Pierre ‘The Bear’ Lamarche: Thoughts on Competition

A wise old coach once said: “If competition was not the ultimate goal of tennis there would be no nets, no lines, no scoring”.

Playing well in practice and not in competition only indicates that you have not mastered the sport of tennis. Skills to master the sport of tennis can be acquired, developed and practiced, but you have not mastered any component until you do it repeatedly in competitive situations.

If you don’t like tournaments, you probably don’t like the stress that comes with competition.

If you don’t like stress and do not learn to handle it, then there is a good chance you’ll also have a difficult time dealing with the realities of every day life. Tennis is a vehicle for the development of excellence in people and that includes enjoying the competition for the opportunity to test ourselves.

Real self-confidence is acquired in competition…

So, if you want to develop your son or daughter into a tennis player and if you want to make your player into a champion, have them play tournaments to learn to play under the stress of competition.

The more stressful the competition, the better the opportunity to practice the required skills for handling pressure.

My observations:

  • Canadian players do not play enough competitions
  • Winning is a habit which is acquired only through competing
  • Winning tournaments is what competitive tennis is about
  • How many tournaments did you win this year, last year, in your life?
  • Good players win matches, champions win tournaments
  • Want to be a champion? Then win tournaments
  • To win tournaments you must play them

What needs to happen:

  • Make sure you play as many tournaments as you can
  • Learn to compete, tournaments are the best laboratory
  • Learn to win tournaments, become a champion

Winning tournaments is important regardless of who is playing the tournament. You will remember winning the tournament, not who was in the competition.

Misonceptions about Tournament Play

  • “I am not playing because no one else is playing”

PL “Winning is a habit, acquire it whenever you can”

  • “Playing this tournament will hurt my ranking if I lose”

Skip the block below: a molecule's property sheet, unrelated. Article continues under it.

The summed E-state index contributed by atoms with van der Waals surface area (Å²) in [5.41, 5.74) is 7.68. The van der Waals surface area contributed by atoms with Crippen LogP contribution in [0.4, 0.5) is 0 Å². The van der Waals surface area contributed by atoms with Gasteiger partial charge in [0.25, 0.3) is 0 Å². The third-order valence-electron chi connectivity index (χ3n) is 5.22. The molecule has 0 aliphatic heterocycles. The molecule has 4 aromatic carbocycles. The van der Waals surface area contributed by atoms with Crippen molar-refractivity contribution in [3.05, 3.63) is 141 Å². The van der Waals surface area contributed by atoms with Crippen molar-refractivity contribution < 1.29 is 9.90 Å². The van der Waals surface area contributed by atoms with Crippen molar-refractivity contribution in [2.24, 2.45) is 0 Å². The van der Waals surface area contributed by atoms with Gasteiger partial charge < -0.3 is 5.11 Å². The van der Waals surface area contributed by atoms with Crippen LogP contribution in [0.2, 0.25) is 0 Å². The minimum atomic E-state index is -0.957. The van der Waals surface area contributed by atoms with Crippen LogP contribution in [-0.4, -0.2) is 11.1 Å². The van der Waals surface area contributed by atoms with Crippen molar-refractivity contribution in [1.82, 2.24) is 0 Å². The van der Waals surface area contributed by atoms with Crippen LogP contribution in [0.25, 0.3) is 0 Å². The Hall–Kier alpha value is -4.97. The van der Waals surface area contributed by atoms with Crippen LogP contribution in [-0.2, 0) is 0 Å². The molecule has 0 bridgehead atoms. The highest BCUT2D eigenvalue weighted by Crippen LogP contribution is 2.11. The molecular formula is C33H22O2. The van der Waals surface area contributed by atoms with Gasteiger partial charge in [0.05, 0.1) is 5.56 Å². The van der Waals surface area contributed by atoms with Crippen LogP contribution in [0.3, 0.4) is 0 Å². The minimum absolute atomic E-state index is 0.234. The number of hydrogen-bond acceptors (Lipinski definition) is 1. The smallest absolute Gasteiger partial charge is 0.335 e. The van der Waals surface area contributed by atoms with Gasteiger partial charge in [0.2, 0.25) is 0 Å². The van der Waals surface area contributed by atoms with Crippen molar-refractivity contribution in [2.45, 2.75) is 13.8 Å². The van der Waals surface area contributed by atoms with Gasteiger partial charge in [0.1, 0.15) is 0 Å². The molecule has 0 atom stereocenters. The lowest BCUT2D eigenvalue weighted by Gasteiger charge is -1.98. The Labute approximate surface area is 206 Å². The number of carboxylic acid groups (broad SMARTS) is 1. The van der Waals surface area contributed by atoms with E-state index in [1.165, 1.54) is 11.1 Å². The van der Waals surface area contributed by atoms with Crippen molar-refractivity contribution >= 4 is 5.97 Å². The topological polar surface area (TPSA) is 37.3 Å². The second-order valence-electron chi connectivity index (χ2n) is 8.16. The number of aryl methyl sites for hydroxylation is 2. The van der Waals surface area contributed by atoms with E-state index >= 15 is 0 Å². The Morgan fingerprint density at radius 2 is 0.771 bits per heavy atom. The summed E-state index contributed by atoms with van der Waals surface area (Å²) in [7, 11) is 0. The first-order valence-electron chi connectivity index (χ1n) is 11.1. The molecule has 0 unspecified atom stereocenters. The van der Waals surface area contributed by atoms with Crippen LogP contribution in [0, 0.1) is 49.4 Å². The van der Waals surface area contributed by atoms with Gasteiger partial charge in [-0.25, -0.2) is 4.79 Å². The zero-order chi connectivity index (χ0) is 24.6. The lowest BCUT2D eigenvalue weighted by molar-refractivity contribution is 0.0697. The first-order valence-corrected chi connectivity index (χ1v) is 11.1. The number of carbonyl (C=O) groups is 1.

PL “The long-term benefits of competing far outweigh the possible short term setbacks. Being a player is what matters, not having a ranking [which is subjective]”

  • “I’m always playing the same guys”

PL “Winning is a habit, acquire it whenever you can, against whoever you can”

  • “I have to play better tournaments”

PL “You are only right if you are winning the tournaments in your backyard”

  • “I’ll play better if I am in Florida”

PL “You won’t play any better, just get a better tan and have more fun as a tourist”

One of the major factors why we do not create great Canadian players is that we do not have an adequate competitive structure in this country.

We don’t have enough tournaments and as a result we do not have enough champions.

From champions will emerge the champion of champions. Every Canadian player who plays on the international scene has been a champion, we just need more.

Next Gen Tennis League promises exciting matches

The Next Gen Tennis League again saw some great tennis last weekend at The Credit Valley Tennis Club and Burlington Tennis Club. This promises that Saturday the 24th will feature some exciting matches and very competitive tennis. All three matches will be played on Saturday October 24th, with Team Byte Network Security facing Team Hydrogen at noon (Burlington Tennis Club).

ITF Men’s 85 World Team Championships Renamed the Lorne Main Cup

Toronto, October 13, 2020 – The International Tennis Federation (ITF) announced on Tuesday that, as of 2021, the Men’s 85 World Team Championships will be renamed the Lorne Main Cup after the late Canadian. Lorne Main was selected for the honour following a unanimous vote by the ITF Seniors Committee, and approval from the ITF Board of Directors, after his name was put forward by Tennis Canada as part of the nomination process.

A New Reality By Nicolas Pereira

This past week in the World Team Tennis ‘Bubble” I have seen the efforts to keep everyone safe while carrying on a team competition with around 60/70 players and coaches onsite. Counting organizers, officials, media, and support personnel are around 150 people trying hard to make this happen. I am very impressed by how the strict protocol has been handled and how everyone is invested in making this event a success, but The Open is a completely different scale of details.

Mike Hall: Calling On All Tennis Leaders, Coaches, Players and Parents….

I am writing this letter to you today to ask you to help ME ensure that we ALL have something great to return to when the time comes. If we don’t work to encourage the kids, find ways to help them, inspire them, show them we love and care about them, educate them, and help them understand that it’s all worth it – then we will lose them.

Lamarche answers questions about ONcourt

ONcourt had been a great vehicle on different occasions to voice opinions and ask questions which eventually lead to some positive changes in the overall direction of Canadian tennis. This occurred in the late 1980’s when a series of editorials led to an overall positive evaluation and change of the Canadian Tennis System. The new ezine version of ONcourt in the 2000’s continued its investigating and questioning approach of Canadian Tennis Development as well as the promoting of Canadian tennis. The results were quite interesting with many readers supporting the questions raised in the editorials as they felt they could not do so themselves. Even more interesting was the approach taken by those who felt threatened by the opinions that were outlined. Ignoring the content of the editorials and making the behind the scene rebuttals personal created a very acrimonious relationship between all parties involved.